LG B1 vs LG BX: LG's cheap OLED TV options go head to head

LG’s affordable BX OLED TV will be replaced by the new B1 this year, but should you buy the older option now that the price has dropped?

LG B1 vs LG BX cheap OLED TV
(Image credit: LG)

In the battle for cheap OLED TVs in 2021, you've got to be looking at the LG B1 vs LG BX. Later in the year, the company will introduce an even cheaper model, the LG A1, but for now B means Budget for LG.

The LG BX was the company’s entry-level OLED TV last year, and the LG B1 is the 2021 version. Despite the 2021 range including the all-new A1 model, the B1 will still be the lowest-priced OLED in the line-up to support all the latest HDMI 2.1 gaming features. 

However, with the BX enjoying significant price reductions, are there enough improvements to justify buying the newer model or should you save money with the 2020 version? The BX found itself comfortably in our list of the best TVs, after all, particularly if you're looking for the best 65-inch TVs or best 55-inch TVs.

If you're wondering about whether to buy now or wait for the B1, we'll break down what we know about the differences so far, so you can make a more informed decision. And don't forget we have our full LG BX review, if you want to dig further into that model alone.

LG B1 vs LG BX: Price & features

LG BX

(Image credit: LG)

The LG BX comes in 55- and 65-inch screen sizes and, as the entry-level model in the 2020 line-up, has enjoyed a number of decreases in price as the launch of its replacement approaches. As a result, you can officially pick up the OLED55BX for £989, and the OLED65BX for £1,439.

The LG B1 has yet to be released and pricing hasn’t been officially announced for the UK and US, but one significant difference is that the new model will be adding a 77-inch screen size to the established 55- and 65-inch options. This will make the B1 the cheapest way to enjoy super-sized OLED action.

The prices for the LG B1 have been unveiled for Germany, though, which gives us an idea of what to expect. The OLED55B1 is launching at €1,800, the OLED65B1 will be €2,700, and the OLED77B1 will be €5,000. For comparison, the 55-inch BX launched at £1,400/£1,600/€1,800, and the 65-inch BX launched at £2,300/$2,300/€2,800, so we're likely to see similar prices at first to last year's models at launch.

LG B1 vs LG BX: Design & connections

LG CX

(Image credit: LG)

The LG BX and B1 share extremely similar designs, with the same super-slim look and single-foot stand that LG has favoured recently. Because OLED panels are extremely thin, it makes for a very svelte set, except for where it widens to allow for containing the important electronics.

The B1 and BX offer the same in terms of connections, with two sideways HDMI 2.1 inputs, and a pair of rearwards HDMI 2.0 inputs. One of the HDMI 2.1 inputs supports eARC (enhanced audio return channel), and both can handle next-gen gaming features, including 4K 120Hz, Variable Refresh Rate, and ALLM, which automatically puts the TV into its low-lag gaming mode when it detects a connected console. These features make the BX one of the best gaming TVs for its price, and we've no doubt the B1 will follow.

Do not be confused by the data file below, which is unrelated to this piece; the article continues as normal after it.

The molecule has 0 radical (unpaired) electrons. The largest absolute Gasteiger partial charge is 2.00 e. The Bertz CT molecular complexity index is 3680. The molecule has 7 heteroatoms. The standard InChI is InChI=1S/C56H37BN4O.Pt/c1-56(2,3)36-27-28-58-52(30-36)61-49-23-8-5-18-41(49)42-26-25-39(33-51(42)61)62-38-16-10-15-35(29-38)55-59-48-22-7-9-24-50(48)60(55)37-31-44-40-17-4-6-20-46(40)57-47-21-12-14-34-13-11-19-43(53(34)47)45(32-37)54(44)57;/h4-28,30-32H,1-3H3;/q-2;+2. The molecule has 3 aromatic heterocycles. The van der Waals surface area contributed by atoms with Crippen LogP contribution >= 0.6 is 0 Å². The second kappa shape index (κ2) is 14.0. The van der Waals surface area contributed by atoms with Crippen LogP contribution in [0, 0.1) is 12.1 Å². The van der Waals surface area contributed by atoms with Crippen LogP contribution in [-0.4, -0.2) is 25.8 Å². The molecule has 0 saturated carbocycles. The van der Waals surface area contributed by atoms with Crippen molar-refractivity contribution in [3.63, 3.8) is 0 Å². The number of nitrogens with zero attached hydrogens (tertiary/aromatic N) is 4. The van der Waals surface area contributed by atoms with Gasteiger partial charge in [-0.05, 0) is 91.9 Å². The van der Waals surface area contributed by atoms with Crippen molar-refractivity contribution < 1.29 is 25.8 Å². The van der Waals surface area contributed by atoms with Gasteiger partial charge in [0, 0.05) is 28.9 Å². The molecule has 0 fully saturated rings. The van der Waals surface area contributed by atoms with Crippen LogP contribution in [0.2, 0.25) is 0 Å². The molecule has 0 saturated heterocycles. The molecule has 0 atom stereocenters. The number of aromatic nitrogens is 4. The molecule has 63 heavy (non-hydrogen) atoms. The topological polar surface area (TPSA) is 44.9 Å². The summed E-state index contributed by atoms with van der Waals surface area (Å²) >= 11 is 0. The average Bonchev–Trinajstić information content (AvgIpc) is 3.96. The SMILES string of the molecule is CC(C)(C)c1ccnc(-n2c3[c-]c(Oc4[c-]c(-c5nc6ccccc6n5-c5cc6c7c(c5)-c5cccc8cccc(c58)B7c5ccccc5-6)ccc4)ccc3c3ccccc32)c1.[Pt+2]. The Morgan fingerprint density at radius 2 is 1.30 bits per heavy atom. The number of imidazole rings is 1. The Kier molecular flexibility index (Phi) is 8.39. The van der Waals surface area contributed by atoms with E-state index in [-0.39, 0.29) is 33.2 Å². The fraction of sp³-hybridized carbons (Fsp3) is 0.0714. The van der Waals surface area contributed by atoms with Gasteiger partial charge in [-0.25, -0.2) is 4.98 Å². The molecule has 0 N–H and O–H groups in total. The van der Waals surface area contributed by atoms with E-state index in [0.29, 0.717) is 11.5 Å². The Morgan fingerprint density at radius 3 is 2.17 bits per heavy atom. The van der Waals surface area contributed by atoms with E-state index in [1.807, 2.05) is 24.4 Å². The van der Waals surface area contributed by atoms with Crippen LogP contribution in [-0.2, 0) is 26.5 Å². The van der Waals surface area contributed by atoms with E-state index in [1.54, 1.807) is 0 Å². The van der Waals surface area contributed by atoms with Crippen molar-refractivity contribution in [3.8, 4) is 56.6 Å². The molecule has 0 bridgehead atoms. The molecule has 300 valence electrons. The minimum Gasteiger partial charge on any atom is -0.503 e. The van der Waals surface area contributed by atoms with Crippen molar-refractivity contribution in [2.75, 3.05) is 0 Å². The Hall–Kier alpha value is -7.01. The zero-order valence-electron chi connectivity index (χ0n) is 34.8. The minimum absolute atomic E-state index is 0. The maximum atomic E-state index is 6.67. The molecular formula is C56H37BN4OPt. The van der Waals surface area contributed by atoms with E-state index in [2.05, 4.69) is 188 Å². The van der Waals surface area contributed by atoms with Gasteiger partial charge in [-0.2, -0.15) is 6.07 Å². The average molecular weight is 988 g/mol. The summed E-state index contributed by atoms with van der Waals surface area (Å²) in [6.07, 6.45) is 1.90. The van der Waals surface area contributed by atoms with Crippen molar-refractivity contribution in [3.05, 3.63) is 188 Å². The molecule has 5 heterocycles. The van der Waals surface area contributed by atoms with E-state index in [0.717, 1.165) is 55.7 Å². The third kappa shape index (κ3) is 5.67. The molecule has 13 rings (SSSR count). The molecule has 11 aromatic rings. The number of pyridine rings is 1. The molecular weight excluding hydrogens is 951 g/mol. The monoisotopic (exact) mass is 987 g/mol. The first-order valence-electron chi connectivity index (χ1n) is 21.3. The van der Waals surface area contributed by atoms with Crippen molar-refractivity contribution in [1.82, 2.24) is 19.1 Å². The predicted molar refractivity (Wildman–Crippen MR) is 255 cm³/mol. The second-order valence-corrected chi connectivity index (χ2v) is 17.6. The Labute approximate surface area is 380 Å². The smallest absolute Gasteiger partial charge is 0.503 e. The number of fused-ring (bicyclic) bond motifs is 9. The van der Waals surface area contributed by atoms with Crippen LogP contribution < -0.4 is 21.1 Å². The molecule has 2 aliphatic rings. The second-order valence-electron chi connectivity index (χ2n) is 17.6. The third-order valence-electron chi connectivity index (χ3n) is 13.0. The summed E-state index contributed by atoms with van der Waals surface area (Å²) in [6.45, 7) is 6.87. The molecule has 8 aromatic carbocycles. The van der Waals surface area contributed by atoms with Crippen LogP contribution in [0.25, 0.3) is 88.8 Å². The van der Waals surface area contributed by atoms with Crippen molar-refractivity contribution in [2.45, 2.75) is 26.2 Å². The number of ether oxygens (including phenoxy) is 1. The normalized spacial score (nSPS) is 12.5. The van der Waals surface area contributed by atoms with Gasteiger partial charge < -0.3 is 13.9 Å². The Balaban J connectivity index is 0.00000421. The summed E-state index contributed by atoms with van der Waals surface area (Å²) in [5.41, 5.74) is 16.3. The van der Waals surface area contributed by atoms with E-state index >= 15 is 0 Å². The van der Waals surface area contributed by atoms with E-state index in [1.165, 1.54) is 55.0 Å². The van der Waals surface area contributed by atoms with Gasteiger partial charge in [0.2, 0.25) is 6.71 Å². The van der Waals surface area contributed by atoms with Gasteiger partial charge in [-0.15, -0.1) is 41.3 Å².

As for other connections, both sets include three USB ports, terrestrial and satellite tuners, a digital optical output, a line output, a headphone socket, and an Ethernet port. They also support wireless connectivity including Bluetooth and dual-band Wi-Fi, with Apple AirPlay 2 on board.

LG B1 vs LG BX: Picture quality

LG BX OLED 4K TV

(Image credit: LG)

The LG BX is an impressively specified OLED TV for the price, making the most its rich contrast with support for HDR10, HLG HDR, and Dolby Vision IQ, which uses dynamic metadata to deliver superior HDR combined with a sensor to optimise the experience depending on ambient light. 

There’s no support for the competing HDR10+ format, but Dolby’s is more popular, and is used by Netflix, Disney+, and Apple TV+, plus great 4K Blu-ray support. There’s also the dedicated Filmmaker Mode to ensure films are seen as the creator’s intended.

The BX uses LG's α7 Gen3 AI-enhanced processor for fine-tuning images. The result is some excellent upscaling for lower resolution content, and motion enhancements that are particularly useful with fast-paced sporting action. It's a really solid processor, if not quite at flagship level. The set also offers sub-10ms lag for gaming, which combines with the other features for make it top-tier for console or PC gaming overall.